February 23, 2024

Will Mariner Finance Decision Lead State Regulators to Bring CFPA Claims?

State-Chartered Institutions Could Face New Challenges from State Agencies Under the Federal Consumer Financial Protection Act
Holland & Knight Alert
Andrew J. Soven | Brian J. Goodrich | Laura Lashus

Highlights

  • A recent ruling may further embolden state regulators to assert claims in federal court under the Consumer Financial Protection Act (CFPA).
  • Pennsylvania's Attorney General hopes "well-reasoned opinion" leads to more enforcement actions.
  • This decision reinforces the growing need for financial institutions to ensure that their compliance policies, procedures and protocols account for requirements imposed by state laws.

A lengthy decision recently issued by the U.S. District Court for the Eastern District of Pennsylvania, Pennsylvania by Shapiro v. Mariner Fin., LLC, No. CV 22-3253, 2024 WL 169654 (E.D. Pa. Jan. 12, 2024) (Hodge, J.), may further embolden state regulators to assert claims in federal courts based on the Consumer Financial Protection Act (CFPA), 12 U.S.C. § 3501 et seq. As remarked by the Pennsylvania Attorney General's Office through a press release issued shortly after the decision was published, the decision "is one of the only cases to date where a court has weighed in on these issues, and it is hoped this well-reasoned opinion will positively impact future efforts by state attorneys general and bank regulators to protect consumers with enforcement actions."1 This decision reinforces the growing need for financial institutions to ensure that their compliance policies, procedures and protocols account for requirements imposed by state laws.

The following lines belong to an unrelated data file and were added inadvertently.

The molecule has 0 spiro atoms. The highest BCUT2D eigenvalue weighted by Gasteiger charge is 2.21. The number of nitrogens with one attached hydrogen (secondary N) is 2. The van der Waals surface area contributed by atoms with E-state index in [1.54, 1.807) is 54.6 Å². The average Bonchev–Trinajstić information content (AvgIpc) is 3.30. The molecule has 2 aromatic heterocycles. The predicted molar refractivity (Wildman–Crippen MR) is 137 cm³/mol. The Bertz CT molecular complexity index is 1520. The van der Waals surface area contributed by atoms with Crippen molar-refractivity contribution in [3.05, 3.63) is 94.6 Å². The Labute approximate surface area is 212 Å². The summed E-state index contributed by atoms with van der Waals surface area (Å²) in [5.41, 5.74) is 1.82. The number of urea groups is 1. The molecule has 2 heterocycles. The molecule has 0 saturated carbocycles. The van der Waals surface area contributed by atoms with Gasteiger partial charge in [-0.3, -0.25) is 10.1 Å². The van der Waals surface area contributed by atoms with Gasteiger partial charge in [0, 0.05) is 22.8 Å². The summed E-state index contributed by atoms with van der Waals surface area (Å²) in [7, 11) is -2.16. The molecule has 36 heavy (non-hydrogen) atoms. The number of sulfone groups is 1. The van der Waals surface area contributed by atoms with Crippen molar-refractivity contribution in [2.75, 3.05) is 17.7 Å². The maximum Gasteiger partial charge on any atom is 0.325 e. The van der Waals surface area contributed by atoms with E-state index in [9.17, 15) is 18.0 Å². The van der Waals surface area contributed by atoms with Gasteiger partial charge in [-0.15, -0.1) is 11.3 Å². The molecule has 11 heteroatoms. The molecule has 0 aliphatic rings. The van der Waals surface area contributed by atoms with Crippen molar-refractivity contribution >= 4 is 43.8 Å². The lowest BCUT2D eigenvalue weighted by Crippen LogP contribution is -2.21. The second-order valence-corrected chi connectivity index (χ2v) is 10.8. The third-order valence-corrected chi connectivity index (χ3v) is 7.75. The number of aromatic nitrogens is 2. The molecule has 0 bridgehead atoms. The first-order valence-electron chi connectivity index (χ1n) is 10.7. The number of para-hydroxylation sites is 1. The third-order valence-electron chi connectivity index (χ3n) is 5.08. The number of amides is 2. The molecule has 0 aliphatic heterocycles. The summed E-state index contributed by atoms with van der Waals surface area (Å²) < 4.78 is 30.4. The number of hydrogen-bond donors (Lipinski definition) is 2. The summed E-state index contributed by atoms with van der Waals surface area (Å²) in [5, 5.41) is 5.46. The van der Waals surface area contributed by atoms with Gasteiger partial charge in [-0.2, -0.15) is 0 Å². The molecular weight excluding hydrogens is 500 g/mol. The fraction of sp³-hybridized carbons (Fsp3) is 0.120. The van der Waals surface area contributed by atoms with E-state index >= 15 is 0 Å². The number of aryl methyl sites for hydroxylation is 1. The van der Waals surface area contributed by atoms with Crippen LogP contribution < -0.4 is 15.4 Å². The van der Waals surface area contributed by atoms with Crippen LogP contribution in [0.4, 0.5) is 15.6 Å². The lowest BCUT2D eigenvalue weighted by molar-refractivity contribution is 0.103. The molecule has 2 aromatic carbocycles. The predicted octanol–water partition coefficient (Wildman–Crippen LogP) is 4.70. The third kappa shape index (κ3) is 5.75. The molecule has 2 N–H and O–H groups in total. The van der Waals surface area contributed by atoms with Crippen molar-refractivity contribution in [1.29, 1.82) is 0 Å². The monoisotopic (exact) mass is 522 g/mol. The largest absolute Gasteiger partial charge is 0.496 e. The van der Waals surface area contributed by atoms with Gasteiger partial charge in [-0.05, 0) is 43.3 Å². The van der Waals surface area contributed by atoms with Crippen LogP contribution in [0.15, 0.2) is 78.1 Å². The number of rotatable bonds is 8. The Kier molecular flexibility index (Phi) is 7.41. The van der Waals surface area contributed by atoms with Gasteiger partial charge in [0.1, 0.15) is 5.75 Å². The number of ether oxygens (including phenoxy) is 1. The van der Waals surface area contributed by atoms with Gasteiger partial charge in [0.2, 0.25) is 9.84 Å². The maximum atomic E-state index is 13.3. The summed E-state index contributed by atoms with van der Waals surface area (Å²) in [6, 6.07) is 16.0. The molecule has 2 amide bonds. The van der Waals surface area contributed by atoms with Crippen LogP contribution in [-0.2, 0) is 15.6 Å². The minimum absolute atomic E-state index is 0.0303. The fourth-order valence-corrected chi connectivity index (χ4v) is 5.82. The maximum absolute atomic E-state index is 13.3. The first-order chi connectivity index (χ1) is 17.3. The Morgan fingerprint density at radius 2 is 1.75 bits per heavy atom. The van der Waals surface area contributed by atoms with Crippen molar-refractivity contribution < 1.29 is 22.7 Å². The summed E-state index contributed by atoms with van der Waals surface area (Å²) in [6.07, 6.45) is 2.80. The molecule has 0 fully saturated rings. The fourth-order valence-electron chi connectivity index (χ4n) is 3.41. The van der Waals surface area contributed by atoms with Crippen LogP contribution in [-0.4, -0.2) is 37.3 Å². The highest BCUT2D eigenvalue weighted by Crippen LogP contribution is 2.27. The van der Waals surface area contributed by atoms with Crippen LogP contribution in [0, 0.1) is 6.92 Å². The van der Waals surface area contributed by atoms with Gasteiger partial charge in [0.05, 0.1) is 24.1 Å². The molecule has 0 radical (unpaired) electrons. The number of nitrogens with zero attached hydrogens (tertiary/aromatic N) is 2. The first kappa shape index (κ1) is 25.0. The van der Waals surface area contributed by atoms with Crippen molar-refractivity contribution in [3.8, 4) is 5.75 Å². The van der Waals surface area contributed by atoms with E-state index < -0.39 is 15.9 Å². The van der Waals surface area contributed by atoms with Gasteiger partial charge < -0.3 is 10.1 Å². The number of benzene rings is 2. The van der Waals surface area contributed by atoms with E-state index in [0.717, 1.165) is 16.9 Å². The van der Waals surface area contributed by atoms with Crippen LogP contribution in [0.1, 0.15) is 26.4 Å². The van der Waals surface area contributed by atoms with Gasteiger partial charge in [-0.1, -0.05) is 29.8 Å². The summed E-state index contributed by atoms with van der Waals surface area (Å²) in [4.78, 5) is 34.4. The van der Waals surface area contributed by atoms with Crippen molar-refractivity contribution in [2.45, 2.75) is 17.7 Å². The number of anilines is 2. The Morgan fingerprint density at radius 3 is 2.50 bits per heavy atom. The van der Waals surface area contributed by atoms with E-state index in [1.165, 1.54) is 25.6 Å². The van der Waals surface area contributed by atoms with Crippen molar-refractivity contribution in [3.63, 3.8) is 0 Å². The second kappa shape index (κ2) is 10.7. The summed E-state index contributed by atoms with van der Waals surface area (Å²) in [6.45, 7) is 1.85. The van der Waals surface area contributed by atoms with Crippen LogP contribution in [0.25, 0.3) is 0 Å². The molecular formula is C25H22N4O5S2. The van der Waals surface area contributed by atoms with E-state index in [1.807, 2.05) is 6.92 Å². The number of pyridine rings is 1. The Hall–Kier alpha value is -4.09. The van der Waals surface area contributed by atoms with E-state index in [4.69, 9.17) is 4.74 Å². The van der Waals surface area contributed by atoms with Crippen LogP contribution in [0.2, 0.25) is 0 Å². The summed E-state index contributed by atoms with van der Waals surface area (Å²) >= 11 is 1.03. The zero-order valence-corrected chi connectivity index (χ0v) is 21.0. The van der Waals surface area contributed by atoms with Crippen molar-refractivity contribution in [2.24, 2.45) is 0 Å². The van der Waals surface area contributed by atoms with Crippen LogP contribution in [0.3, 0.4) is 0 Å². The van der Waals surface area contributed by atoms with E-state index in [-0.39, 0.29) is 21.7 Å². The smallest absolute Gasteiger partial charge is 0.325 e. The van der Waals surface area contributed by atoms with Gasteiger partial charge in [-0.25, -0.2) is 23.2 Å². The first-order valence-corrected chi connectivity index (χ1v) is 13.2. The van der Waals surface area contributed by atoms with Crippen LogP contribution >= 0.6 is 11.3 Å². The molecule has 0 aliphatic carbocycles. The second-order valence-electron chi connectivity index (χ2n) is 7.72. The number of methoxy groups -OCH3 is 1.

The Ruling

In Mariner, Judge Kelley Brisbon Hodge rejected multiple arguments made by Mariner Finance LLC (Mariner) to the effect that regulators from four states and the District of Columbia lacked the authority to assert claims under the CFPA. All five regulators sought to enforce the CFPA's remedies on behalf of their respective citizens in connection with Mariner charging allegedly excessively high interest rates, its use of "live checks" in connection with loan closings, its sale of "add on" products and the practice of "loan flipping," whereby a lender allegedly persuades borrowers to refinance debt without receiving material benefit.